The Temple of Garni is a reconstructed classical Hellenistic temple near Garni, in the Kotayk Province of Armenia. It is the only Greco-Roman colonnaded building in Armenia and the former Soviet Union.
The site is located near the village of Garni, and is officially known as the Garni Historical and Cultural Museum Reserve, which includes the temple, a bath complex, a royal summer palace, the 7th century church of St. Sion and several other minor structures, including medieval khachkars (cross-stones).
Garni is the best known structure and symbol of pre-Christian Armenia. It was probably built by King Tiridates I in the 1st century AD as a temple to the Sun God Mithra (known as Mihr in Armenian). The deity is believed to have originated in India, evolving in Persia and Armenia into its Zoroastrian form during the Bronze and Iron Ages, from where it was carried to Greece by remnants of Alexander the Great’s armies, where its Manichean form was incorporated into the Greek concept of the Helios God.
After Armenia’s conversion to Christianity in the early 4th century, it was converted into a royal summer house of Khosrovidukht, the sister of Tiridates III. According to some scholars it was not a temple, but a tomb and thus survived the universal destruction of pagan structures. It collapsed in a 1679 earthquake. Renewed interest in the 19th century led to its eventual reconstruction between 1969 and 1975. It is one of the main tourist attractions in Armenia and the central shrine of the Armenian Neopagan Movement.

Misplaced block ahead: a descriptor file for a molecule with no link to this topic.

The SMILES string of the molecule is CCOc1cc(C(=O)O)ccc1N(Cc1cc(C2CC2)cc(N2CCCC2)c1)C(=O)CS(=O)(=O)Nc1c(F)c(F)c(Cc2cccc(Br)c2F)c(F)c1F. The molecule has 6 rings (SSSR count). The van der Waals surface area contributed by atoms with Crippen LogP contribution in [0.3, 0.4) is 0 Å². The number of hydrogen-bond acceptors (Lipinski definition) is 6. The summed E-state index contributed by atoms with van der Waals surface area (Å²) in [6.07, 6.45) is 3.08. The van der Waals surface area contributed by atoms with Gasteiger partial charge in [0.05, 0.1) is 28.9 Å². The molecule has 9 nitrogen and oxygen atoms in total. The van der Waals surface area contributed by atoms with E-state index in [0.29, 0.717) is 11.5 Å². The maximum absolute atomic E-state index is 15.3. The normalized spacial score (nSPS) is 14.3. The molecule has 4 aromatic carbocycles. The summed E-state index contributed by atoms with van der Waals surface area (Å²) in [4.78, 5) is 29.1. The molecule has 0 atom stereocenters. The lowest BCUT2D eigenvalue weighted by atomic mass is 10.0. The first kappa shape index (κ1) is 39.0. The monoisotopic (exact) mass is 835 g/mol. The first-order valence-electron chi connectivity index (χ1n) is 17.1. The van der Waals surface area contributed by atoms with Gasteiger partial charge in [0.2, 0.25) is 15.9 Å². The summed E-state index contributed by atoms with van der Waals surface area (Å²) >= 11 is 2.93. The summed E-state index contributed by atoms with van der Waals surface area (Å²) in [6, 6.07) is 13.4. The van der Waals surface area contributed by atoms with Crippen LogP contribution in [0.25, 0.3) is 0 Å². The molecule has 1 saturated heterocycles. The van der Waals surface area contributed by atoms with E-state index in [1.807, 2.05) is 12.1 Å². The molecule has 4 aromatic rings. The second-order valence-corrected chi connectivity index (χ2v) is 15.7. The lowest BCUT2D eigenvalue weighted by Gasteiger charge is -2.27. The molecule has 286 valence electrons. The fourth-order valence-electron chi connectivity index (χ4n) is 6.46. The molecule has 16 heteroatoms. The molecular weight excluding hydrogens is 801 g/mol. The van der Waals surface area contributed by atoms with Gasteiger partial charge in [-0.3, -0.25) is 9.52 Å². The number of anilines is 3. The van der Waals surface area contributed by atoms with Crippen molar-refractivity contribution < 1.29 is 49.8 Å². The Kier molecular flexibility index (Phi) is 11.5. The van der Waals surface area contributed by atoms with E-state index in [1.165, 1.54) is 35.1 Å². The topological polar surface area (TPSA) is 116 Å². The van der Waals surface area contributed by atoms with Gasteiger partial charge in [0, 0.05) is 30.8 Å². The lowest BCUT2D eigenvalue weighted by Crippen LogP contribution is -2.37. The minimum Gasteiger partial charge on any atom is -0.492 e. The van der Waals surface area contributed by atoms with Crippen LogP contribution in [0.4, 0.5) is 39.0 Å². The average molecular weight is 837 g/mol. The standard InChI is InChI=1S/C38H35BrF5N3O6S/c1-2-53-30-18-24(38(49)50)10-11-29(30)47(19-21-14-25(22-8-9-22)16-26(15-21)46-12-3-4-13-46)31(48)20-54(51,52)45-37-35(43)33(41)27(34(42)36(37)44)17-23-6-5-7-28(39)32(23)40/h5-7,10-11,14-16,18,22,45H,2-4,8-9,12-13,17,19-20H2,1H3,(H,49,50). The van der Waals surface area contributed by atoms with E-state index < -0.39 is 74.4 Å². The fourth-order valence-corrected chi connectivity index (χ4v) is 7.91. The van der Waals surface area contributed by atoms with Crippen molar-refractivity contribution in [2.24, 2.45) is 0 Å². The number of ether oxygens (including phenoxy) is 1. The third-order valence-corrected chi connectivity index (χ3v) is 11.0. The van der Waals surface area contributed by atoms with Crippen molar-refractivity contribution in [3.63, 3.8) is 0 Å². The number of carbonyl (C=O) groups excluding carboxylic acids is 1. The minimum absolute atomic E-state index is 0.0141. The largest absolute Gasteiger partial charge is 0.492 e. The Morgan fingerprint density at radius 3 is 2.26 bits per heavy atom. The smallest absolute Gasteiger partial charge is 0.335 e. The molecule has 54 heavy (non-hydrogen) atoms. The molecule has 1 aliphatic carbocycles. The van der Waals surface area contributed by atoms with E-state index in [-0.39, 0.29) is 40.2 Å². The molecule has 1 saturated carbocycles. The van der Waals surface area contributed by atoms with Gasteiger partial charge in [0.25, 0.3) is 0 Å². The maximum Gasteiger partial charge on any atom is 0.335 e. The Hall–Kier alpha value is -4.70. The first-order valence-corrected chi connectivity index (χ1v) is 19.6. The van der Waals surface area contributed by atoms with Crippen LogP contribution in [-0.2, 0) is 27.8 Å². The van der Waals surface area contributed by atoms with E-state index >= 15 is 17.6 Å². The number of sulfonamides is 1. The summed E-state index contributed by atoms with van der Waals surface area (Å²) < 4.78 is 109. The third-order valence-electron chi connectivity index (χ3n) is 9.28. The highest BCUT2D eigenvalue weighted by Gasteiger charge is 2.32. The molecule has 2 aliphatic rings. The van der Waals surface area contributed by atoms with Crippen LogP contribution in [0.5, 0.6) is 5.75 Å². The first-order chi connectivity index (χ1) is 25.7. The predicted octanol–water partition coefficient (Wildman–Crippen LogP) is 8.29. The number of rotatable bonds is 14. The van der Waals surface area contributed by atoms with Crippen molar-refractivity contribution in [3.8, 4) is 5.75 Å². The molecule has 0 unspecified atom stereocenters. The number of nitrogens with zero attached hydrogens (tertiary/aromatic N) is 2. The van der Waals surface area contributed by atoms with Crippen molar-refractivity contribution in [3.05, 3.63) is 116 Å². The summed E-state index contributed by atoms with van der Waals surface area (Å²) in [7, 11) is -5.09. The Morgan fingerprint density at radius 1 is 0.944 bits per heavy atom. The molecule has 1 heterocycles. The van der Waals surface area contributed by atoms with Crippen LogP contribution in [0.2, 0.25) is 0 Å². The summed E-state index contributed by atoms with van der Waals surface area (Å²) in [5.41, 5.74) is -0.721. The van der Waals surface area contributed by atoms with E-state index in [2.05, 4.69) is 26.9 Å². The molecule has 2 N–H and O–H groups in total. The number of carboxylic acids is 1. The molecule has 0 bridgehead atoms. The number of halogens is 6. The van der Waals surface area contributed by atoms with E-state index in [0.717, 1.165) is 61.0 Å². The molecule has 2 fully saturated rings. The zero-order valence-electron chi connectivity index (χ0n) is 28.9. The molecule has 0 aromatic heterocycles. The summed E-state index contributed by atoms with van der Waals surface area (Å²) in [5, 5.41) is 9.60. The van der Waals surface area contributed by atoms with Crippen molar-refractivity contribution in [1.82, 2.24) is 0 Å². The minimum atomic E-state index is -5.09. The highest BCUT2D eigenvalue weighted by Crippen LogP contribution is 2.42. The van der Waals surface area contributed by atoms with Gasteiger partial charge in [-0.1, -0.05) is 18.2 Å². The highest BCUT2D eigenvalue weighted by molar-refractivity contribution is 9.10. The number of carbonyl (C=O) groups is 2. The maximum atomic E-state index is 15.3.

The temple overlooks the wonderful canyon shaped by the ever-flowing Goght River. The Goght River carves through this beautiful, eye-catching gorge, referred to as Garni Gorge, and admired for its well preserved vertical basalt columns. The breathtaking orderly octagonal columns look almost like an organ, that is why they are called “Symphony of the Stones”.